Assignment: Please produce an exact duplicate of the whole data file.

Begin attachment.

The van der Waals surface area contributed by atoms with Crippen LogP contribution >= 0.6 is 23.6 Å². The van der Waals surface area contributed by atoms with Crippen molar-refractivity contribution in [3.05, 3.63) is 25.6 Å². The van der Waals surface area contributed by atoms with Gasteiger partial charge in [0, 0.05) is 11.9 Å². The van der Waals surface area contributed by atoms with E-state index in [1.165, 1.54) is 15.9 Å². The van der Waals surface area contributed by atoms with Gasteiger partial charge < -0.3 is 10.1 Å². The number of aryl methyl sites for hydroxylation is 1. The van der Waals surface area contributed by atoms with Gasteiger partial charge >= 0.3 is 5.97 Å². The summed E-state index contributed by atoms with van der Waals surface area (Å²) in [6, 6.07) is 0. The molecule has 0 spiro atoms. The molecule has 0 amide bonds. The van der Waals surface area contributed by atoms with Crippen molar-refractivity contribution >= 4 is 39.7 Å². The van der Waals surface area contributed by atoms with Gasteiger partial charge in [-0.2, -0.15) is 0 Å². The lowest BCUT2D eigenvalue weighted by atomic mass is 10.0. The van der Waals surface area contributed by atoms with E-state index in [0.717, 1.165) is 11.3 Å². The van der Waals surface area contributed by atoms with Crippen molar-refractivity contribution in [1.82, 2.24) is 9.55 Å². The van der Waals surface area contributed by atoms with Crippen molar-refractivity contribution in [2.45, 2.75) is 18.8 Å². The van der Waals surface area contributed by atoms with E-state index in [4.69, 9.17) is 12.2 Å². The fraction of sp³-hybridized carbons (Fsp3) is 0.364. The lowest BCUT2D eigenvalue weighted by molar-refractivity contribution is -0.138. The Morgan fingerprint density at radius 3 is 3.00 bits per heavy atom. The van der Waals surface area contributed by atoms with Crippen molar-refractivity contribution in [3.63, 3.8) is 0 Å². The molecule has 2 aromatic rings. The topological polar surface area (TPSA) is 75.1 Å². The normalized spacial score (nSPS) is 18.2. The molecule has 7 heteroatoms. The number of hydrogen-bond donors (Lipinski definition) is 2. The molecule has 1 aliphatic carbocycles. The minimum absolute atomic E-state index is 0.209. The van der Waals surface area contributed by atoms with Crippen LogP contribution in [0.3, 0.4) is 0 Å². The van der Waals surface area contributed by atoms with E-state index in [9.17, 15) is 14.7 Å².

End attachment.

The van der Waals surface area contributed by atoms with Crippen LogP contribution >= 0.6 is 23.6 Å². The van der Waals surface area contributed by atoms with Crippen molar-refractivity contribution in [3.05, 3.63) is 25.6 Å². The van der Waals surface area contributed by atoms with Gasteiger partial charge in [0, 0.05) is 11.9 Å². The van der Waals surface area contributed by atoms with E-state index in [1.165, 1.54) is 15.9 Å². The van der Waals surface area contributed by atoms with Gasteiger partial charge < -0.3 is 10.1 Å². The number of aryl methyl sites for hydroxylation is 1. The van der Waals surface area contributed by atoms with Gasteiger partial charge >= 0.3 is 5.97 Å². The summed E-state index contributed by atoms with van der Waals surface area (Å²) in [6, 6.07) is 0. The molecule has 0 spiro atoms. The molecule has 0 amide bonds. The van der Waals surface area contributed by atoms with Crippen molar-refractivity contribution >= 4 is 39.7 Å². The van der Waals surface area contributed by atoms with Gasteiger partial charge in [-0.2, -0.15) is 0 Å². The lowest BCUT2D eigenvalue weighted by atomic mass is 10.0. The van der Waals surface area contributed by atoms with E-state index in [0.717, 1.165) is 11.3 Å². The van der Waals surface area contributed by atoms with Crippen molar-refractivity contribution in [1.82, 2.24) is 9.55 Å². The van der Waals surface area contributed by atoms with Crippen molar-refractivity contribution in [2.45, 2.75) is 18.8 Å². The van der Waals surface area contributed by atoms with E-state index in [4.69, 9.17) is 12.2 Å². The fraction of sp³-hybridized carbons (Fsp3) is 0.364. The lowest BCUT2D eigenvalue weighted by molar-refractivity contribution is -0.138. The Morgan fingerprint density at radius 3 is 3.00 bits per heavy atom. The van der Waals surface area contributed by atoms with Crippen molar-refractivity contribution in [3.63, 3.8) is 0 Å². The molecule has 2 aromatic rings. The topological polar surface area (TPSA) is 75.1 Å². The normalized spacial score (nSPS) is 18.2. The molecule has 7 heteroatoms. The number of hydrogen-bond donors (Lipinski definition) is 2. The molecule has 1 aliphatic carbocycles. The minimum absolute atomic E-state index is 0.209. The van der Waals surface area contributed by atoms with Crippen LogP contribution in [0.3, 0.4) is 0 Å². The van der Waals surface area contributed by atoms with E-state index in [9.17, 15) is 14.7 Å².